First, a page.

Back and Neck Pain
Back and neck pain are extremely common and can come on gradually or be due to an injury. Back and neck pain can be influenced by posture, repetitive use, trauma and even stress. It can become persistent after an acute episode if your movement patterns and central nervous system processing and planning centers do not recover adequately.
When pain is "acute," it means that the pain comes on quickly and usually has an identifiable injury that causes it. An example would be when you bend over to pick up a weight from the flooryou're your back goes into spasm. Whiplash is an example of acute onset neck pain.
Recurring pain refers to pain that seemed to go away after the first occurrence, but then "keeps coming back." This is common when you have developed compensation strategies that alter your normal, optimal movement patterns. Sometimes the original injury has completed resolved, but you are left with altered movement which causes muscle spasm, discomfort and pain.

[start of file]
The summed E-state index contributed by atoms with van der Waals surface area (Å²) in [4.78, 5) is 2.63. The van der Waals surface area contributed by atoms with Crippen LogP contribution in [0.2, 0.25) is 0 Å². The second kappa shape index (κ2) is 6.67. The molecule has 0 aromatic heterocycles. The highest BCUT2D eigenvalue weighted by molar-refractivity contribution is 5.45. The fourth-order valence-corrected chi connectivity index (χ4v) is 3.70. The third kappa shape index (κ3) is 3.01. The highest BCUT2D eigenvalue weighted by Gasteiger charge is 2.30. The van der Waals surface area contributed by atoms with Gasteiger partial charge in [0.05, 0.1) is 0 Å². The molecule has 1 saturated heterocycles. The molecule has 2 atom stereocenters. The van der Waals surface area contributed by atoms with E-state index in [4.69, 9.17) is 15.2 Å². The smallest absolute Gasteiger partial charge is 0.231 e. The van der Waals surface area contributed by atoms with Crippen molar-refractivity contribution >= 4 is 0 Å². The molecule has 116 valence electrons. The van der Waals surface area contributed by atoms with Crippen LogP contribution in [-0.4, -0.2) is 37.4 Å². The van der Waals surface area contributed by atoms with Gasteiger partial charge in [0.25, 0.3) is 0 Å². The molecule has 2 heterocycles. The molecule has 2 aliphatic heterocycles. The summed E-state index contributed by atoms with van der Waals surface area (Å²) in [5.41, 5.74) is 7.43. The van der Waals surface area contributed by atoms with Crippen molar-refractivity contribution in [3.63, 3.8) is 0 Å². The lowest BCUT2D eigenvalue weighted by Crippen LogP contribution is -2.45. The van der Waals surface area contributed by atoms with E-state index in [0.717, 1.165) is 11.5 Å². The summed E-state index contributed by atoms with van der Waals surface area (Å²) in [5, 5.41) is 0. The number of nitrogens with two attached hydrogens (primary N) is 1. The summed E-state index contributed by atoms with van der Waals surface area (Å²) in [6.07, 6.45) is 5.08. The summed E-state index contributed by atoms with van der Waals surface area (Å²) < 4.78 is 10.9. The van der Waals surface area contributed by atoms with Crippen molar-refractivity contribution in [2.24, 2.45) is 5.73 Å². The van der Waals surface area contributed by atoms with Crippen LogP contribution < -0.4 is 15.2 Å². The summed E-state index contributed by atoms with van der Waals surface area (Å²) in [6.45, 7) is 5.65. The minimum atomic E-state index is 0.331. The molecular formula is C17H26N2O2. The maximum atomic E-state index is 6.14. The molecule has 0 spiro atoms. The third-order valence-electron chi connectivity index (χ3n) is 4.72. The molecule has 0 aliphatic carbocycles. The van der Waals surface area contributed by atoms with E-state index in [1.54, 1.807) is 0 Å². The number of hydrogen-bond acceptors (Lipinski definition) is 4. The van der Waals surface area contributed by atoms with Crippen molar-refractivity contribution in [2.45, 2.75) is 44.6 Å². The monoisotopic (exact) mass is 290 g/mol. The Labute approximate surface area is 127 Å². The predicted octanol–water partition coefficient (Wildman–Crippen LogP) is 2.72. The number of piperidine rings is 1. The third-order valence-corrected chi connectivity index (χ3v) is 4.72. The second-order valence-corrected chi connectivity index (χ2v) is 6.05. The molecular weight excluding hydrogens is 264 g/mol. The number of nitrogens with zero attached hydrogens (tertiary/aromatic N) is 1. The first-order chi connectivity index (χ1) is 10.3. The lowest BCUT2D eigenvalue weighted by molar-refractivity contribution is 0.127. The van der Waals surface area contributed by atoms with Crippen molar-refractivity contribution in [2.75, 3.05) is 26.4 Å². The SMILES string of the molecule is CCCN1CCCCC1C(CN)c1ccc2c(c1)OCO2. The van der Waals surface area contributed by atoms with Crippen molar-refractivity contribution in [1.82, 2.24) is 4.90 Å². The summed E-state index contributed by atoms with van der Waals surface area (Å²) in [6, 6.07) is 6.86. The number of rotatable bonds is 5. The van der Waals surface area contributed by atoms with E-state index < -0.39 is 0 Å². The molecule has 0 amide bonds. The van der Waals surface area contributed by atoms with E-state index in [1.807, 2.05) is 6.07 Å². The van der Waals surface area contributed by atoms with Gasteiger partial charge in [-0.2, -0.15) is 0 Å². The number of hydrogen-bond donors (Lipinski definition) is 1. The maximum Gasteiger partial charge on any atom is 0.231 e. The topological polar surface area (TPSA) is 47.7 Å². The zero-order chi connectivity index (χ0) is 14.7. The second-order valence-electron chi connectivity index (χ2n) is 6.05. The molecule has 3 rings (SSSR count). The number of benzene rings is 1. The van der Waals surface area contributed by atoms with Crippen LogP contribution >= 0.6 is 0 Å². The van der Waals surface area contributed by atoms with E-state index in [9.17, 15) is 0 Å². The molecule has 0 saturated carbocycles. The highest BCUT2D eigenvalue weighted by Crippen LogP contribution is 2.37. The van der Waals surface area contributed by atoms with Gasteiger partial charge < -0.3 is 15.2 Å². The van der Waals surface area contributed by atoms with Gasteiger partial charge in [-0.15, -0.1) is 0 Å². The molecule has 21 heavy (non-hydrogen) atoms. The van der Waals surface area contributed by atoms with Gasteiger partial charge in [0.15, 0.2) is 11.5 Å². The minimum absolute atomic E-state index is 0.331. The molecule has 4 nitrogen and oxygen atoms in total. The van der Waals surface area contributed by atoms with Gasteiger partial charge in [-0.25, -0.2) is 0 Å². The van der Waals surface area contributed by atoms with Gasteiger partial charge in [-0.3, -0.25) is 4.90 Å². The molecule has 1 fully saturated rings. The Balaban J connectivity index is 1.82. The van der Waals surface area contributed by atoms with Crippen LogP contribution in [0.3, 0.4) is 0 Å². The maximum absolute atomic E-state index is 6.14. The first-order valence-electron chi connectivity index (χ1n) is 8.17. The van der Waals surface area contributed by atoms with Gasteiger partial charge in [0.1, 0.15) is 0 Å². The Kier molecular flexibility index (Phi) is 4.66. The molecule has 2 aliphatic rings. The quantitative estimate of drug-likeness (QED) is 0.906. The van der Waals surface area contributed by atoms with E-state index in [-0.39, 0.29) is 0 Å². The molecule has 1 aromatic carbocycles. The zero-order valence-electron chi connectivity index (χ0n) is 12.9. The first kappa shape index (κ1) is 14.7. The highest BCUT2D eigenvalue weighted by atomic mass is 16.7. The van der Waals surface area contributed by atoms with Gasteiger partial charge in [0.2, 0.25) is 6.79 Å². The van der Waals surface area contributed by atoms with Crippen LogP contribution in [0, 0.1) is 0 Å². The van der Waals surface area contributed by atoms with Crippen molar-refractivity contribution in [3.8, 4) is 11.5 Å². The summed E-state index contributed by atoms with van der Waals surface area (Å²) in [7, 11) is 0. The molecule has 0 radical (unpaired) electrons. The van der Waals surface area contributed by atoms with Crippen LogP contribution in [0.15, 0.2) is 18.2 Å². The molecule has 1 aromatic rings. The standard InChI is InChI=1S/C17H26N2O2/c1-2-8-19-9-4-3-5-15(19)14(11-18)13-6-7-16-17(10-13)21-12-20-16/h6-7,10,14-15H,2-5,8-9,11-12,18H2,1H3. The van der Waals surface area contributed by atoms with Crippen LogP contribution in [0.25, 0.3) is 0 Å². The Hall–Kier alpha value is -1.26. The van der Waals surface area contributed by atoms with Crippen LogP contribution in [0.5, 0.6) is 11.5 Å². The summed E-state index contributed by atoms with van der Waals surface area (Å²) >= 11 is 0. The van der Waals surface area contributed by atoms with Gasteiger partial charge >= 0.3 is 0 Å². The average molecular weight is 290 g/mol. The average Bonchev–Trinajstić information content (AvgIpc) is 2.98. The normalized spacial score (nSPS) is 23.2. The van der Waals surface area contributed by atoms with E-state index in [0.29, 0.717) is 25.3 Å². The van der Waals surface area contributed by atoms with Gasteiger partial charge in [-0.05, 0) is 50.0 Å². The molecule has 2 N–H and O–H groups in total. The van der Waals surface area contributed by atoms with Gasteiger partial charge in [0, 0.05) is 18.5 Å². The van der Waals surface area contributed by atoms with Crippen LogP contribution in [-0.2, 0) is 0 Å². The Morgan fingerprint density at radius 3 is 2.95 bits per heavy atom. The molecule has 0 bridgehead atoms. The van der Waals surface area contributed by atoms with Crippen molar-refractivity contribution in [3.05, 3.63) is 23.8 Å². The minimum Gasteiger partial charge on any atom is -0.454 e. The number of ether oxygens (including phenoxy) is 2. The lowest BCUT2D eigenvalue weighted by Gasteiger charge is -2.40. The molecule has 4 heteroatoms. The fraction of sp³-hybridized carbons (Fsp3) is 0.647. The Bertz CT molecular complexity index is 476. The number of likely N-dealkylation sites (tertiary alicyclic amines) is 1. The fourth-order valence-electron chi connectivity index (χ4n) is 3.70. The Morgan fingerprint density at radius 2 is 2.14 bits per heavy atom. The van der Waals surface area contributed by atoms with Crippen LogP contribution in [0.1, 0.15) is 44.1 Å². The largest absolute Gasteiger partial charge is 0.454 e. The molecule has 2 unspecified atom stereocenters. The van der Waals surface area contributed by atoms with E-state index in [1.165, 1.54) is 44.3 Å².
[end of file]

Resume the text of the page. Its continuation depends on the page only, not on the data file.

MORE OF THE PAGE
Persistent (Chronic) pain refers to pain that persists over a long period of time. It can be relatively mild or very severe and can result in big impacts to your ability to enjoy recreation or work. Often with chronic issues, the pain processing centers in the central nervous system become hyper-sensitized and over-protective which results in muscle tightness and altered movement.
As you can imagine, all of these types of problems respond to different treatment approaches. Thorough assessment by an experienced therapist will help to identify the factors that are leading to pain and impairment so that you and your therapist can find the best treatment strategies to improve your pain and function.